FCS deal with foreign investment makes waves
Fishing community fears agreement, lacking Sindh Cooperation Dept’s approval, will starve local industry
A recent agreement of the Fishermen Cooperative Society (FCS) hinting at foreign investments, has caught the eye of the Sindh Cooperation Department.
The development, which has raised several concerns, came after the execution of a deal which resulted in a dozen fishing vessels arriving at the Karachi Fish Harbour.
The Registrar Cooperative Societies office, a supervisory body of the provincial government also responsible for the FCS’ audit and inspection, has expressed its lack of awareness about the agreement.
In this regard, the FCS has received a letter from the registrar’s office, seeking details of the said agreement, including its approval and execution.
According to the registrar, Suhail Baloch, who is also an official FCS member, he had no knowledge of the agreement and a letter stating his primary concerns has been issued to the department.
“The agreement talks about launching fish processing units and related projects, all financed by Chinese investments. Any agreement such as this requires a formal approval of the FCS board of directors,” he informed The Express Tribune.
In response to the registrar’s letter, the FCS has directed the issuance of the agreement’s details and proof of approval by the FCS board of directors.
In addition, the FCS management has also been asked to furnish details of the notice, agenda and minutes of the board meeting, as well as directors’ attendance and details of the firm with whom the agreement was signed.
Further, the organisation is also required to confirm whether any authority from the Sindh Cooperative Department had approved the said agreement.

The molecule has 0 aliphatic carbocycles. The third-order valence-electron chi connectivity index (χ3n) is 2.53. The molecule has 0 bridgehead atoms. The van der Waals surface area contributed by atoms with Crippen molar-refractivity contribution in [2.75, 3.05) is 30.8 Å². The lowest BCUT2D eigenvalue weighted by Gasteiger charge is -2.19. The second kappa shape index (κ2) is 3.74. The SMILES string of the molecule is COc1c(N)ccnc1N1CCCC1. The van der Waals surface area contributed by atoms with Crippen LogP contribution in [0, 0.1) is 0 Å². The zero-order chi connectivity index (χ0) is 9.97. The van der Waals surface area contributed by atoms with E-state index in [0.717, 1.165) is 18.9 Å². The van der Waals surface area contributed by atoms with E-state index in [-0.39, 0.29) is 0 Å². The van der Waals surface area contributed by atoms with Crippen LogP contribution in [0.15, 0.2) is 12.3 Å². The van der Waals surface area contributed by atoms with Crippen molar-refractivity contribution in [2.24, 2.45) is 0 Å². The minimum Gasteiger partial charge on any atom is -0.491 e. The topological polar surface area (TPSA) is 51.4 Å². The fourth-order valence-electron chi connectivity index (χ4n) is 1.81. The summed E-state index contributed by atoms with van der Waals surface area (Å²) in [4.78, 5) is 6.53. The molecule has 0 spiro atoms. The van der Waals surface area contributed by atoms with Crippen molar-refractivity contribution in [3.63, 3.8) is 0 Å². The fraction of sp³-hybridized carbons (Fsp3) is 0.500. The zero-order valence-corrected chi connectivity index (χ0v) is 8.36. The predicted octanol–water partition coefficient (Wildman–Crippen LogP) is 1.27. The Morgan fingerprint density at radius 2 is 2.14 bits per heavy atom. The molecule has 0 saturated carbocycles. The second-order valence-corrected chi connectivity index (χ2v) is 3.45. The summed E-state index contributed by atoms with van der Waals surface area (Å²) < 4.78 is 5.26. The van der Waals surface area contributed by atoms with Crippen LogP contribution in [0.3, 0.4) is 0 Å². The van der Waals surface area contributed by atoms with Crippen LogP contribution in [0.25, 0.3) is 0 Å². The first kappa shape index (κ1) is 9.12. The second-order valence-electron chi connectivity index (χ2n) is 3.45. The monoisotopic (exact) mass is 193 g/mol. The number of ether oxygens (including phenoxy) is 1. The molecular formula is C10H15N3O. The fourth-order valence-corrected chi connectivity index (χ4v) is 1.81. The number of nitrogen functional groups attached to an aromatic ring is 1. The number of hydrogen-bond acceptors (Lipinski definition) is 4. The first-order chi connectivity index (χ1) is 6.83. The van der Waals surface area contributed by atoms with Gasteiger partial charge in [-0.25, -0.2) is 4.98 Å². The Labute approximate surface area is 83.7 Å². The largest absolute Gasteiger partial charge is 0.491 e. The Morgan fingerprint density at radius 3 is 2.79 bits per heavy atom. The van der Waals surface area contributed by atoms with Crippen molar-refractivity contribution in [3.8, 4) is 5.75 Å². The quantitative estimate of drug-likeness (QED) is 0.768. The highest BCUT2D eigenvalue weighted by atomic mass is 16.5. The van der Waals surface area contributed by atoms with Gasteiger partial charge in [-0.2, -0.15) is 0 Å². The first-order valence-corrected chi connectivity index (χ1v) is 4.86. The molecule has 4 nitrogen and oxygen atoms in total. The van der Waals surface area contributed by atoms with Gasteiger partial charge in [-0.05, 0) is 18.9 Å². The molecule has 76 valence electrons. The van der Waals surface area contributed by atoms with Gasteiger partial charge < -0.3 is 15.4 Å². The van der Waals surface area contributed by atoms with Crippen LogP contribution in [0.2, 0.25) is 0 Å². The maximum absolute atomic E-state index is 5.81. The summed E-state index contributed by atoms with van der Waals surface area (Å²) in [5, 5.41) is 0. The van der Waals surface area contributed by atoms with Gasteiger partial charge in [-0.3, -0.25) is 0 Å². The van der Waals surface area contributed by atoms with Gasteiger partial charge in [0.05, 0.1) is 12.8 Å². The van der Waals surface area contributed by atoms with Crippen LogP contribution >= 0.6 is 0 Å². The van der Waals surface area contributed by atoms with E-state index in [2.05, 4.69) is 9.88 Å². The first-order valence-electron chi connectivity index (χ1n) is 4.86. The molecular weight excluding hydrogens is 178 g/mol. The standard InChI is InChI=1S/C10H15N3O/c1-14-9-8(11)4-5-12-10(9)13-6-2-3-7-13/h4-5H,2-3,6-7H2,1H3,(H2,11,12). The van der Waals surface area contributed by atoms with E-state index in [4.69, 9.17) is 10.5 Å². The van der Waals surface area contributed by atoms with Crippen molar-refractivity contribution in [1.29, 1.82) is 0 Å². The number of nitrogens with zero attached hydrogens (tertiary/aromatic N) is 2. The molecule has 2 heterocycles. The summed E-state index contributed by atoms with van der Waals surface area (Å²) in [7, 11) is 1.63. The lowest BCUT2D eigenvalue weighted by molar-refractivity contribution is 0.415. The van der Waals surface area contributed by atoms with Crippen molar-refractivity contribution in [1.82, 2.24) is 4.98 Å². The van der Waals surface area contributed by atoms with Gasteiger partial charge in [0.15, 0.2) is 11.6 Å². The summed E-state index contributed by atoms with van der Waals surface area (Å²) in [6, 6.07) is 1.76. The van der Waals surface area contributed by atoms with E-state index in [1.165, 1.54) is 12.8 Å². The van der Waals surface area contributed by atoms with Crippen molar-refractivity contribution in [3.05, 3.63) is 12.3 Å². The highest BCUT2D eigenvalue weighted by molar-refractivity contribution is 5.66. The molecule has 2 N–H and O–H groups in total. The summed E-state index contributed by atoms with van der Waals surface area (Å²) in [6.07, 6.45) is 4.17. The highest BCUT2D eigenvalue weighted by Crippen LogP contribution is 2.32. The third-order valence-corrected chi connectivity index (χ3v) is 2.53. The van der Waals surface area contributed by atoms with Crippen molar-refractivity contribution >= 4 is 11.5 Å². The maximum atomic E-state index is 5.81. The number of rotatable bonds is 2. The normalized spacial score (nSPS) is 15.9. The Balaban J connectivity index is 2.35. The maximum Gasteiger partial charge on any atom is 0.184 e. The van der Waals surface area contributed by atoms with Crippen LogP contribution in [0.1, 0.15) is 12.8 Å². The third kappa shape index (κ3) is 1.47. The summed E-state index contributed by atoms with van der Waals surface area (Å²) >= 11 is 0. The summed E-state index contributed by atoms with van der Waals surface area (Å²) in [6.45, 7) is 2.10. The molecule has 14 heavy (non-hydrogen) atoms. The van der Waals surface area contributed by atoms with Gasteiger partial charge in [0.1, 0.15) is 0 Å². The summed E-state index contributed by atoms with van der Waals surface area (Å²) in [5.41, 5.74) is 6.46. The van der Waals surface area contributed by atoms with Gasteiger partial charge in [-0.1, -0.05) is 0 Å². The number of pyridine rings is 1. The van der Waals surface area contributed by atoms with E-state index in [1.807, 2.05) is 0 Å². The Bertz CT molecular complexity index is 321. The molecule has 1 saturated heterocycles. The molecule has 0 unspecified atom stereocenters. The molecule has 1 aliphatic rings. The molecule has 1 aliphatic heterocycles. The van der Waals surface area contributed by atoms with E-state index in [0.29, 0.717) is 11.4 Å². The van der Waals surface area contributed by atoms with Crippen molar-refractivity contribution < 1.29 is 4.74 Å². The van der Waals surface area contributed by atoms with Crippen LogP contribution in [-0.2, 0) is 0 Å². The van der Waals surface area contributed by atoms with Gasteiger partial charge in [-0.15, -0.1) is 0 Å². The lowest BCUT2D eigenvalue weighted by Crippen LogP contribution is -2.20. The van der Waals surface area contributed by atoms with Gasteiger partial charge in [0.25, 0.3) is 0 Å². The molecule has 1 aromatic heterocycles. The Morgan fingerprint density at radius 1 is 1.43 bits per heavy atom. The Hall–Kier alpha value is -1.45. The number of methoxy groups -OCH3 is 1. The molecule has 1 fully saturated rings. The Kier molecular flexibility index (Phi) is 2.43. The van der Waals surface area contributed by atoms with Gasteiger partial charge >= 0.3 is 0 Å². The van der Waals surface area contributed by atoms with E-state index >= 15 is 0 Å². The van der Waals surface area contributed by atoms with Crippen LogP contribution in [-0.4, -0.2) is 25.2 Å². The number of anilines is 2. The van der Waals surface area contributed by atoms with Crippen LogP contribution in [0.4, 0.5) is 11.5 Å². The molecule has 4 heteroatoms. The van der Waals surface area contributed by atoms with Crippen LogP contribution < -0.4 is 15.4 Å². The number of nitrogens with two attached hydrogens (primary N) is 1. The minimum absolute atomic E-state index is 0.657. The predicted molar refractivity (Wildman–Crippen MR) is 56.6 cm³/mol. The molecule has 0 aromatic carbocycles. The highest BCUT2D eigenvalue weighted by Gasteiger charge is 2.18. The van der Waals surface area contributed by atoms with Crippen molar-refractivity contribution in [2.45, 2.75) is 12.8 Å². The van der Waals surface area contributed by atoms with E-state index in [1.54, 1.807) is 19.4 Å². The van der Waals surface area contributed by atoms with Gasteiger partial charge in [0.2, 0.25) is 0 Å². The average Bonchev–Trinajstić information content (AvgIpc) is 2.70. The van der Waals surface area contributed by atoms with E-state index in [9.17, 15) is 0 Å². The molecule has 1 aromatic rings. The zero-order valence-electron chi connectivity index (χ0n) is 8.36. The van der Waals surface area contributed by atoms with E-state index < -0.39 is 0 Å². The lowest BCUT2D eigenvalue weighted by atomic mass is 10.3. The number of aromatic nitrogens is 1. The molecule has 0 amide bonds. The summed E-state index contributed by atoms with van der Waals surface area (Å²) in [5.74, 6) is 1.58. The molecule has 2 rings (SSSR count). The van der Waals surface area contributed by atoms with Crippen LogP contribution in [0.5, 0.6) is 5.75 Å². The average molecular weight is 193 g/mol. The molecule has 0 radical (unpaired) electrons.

As per FCS manager Shaukat Hussain, the agreement was signed upon the board of directors’ approval.
“FCS bylaws authorise the board of directors to take such decisions and make agreements. The company with whom the agreement is signed will introduce modern fishing and processing plants in the country. This will boost Pakistan’s fish exports, worth 1,000 million dollar annually,” he said.
Speaking to The Express Tribune, Yousuf Baloch, an elected director on the FCS board, said that the FCS management had misguided its elected directors about the agreement. According to him, they were kept in dark about the agreement’s details and were only informed that a foreign company would establish ice plants at the fish harbour.
“Only a select few members of the FCS board were taken into confidence about the agreement. The management has yet not shared its details with the majority of the elected directors,” he said.
“Moreover, even the objections raised by some elected directors at board meetings were not made part of the proceedings. They have also lodged complaints with the registrar in this regard,” Baloch claimed.
On the other hand, the local fishing community has also expressed apprehensions about the agreement, fearing a disastrous impact on their livelihood.
According to a fishermen’s spokesperson, Saeed Baloch, the agreement is against their interests as it could potentially deprive them of their catch.
“The FCS has granted fishing licences to over 100 foreign vessels. These modern vessels are called factory ships and are equipped with entire processing plants. If allowed to function, they will not only deprive the local fishermen of their catch but also kill thousands of jobs associated with the industry,” he told The Express Tribune.
Published in The Express Tribune, August 23rd, 2020.